Homily – Pentecost Sunday

The Church gives us a special sequence prayer to pray on Pentecost Sunday, but this year I would like to share a new one written by Bishop Bridget Mary Meehan of our sister organization, the Association of Roman Catholic Women Priests.  This prayer says well I believe what each of us needs to remember and to do as we welcome the Spirit more fully into our lives on this Pentecost Sunday.

Spirit  of Love, your overflowing love permeates my being and all creation.
                  May I love all with your tender love.

Spirit of Compassion, your comfort embraces me and gives me strength in times of sorrow and stress.

                  May I walk with those who are hurting and who need a friend. 

Spirit of Healing, your healing energy is within me and within all,

                  May I be an instrument of peace, in communion with all beings.

Spirit of Affirmation, your splendor shines through each person,

                  May I affirm others through my words and actions. 

Spirit of Life, you are moving in me, in everyone and in everything.

                  May I/we grow and evolve in Pentecost Passion and joy!

Bridget Mary Meehan, ARCWP, 

    We marveled I’m sure listening to the reading from Acts at all the manifestations of power that those first disciples exhibited and we almost dream for those times when we could do the same—when the Spirit would touch us in that same way.  But my friends, we do have that same power; we just must use it!

A Rochester Franciscan, whom some of you may have known, Margaret Pirkl, died on March 19 of this year and she was known among other things for her writings and teaching on The Cosmic Christ.  She, as well as others who have taught this concept say that the Cosmic Christ can be “defined as that aspect of God which pervades all of creation,” the Christ who “fills the universe in all its parts” (Ephesians 1:23), as was indicated in Bridget Mary’s opening sequence.

Simply put, there is nothing in our world that is not immersed in God and so if we take that mindset to heart; we can do no less than treat all of creation; animals, plants and humans with deep love and respect.  I am called to task in my personal life when I have to deal with spiders, snakes and mice—but I am a work in progress! (:  In the past two weeks, we needed to take down two large trees in our yard that had died and I found myself with each one, as they were cut down, thanking them for their lives, for the beauty, shade and joy they had brought—treating each with the respect such a living creature deserves. I have yet to deal better with the spiders, snakes and mice.  And I am called to task as well with my lack of generosity toward those humans that I disagree with.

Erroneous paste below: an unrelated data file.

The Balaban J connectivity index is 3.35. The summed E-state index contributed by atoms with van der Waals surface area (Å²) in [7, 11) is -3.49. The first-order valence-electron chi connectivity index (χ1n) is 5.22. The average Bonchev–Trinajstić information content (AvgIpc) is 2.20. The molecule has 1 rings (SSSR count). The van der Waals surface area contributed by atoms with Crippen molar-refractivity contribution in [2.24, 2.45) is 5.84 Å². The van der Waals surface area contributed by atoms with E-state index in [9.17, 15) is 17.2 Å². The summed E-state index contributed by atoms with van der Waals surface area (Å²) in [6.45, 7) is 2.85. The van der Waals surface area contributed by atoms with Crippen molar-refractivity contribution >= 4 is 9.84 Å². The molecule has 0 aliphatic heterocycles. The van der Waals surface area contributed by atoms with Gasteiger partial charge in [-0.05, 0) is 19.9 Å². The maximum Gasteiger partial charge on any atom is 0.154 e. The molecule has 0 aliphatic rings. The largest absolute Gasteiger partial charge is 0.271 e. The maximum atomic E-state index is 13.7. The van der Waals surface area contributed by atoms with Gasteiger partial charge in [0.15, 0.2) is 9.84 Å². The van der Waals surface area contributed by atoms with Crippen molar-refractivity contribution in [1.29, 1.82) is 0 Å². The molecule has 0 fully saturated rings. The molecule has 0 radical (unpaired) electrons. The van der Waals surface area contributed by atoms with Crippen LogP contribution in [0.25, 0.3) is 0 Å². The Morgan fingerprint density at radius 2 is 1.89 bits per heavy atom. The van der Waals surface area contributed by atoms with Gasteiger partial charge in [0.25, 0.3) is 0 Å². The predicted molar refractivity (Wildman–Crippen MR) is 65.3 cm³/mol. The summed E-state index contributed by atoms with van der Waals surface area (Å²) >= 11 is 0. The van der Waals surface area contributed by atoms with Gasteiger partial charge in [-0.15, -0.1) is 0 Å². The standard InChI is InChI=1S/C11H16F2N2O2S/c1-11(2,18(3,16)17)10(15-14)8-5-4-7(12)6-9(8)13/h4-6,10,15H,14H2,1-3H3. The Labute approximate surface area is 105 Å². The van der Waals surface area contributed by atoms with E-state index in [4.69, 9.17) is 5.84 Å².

But Pentecost is a time for gratitude.  A couple of times each year; we get away in our camper and discover anew, much that we are grateful for. The “getting away” affords us the time to simply rest and reflect on all that we are thankful for; among them are life, love, family, friends, support—opportunities to serve and give back a bit of what we have been blessed with by our loving God. Pentecost calls us to such reflection.

Our response this Sunday from Psalm 104 asks the Spirit to, “Renew the face of the earth.”  Our Church is in the midst of a great upheaval and clearly, renewing is needed. The People of God are asking for a Church that is more alive, more vibrant, more filled with the Spirit, one that recognizes God’s gifts in all the People of God, women as well as men, gay as well as straight,  asking for a Church that accepts and loves all people as God loves them, regardless of gender, sexual orientation, age, illness, weakness, or any other roadblock we set up that proposes to make some of us better than others.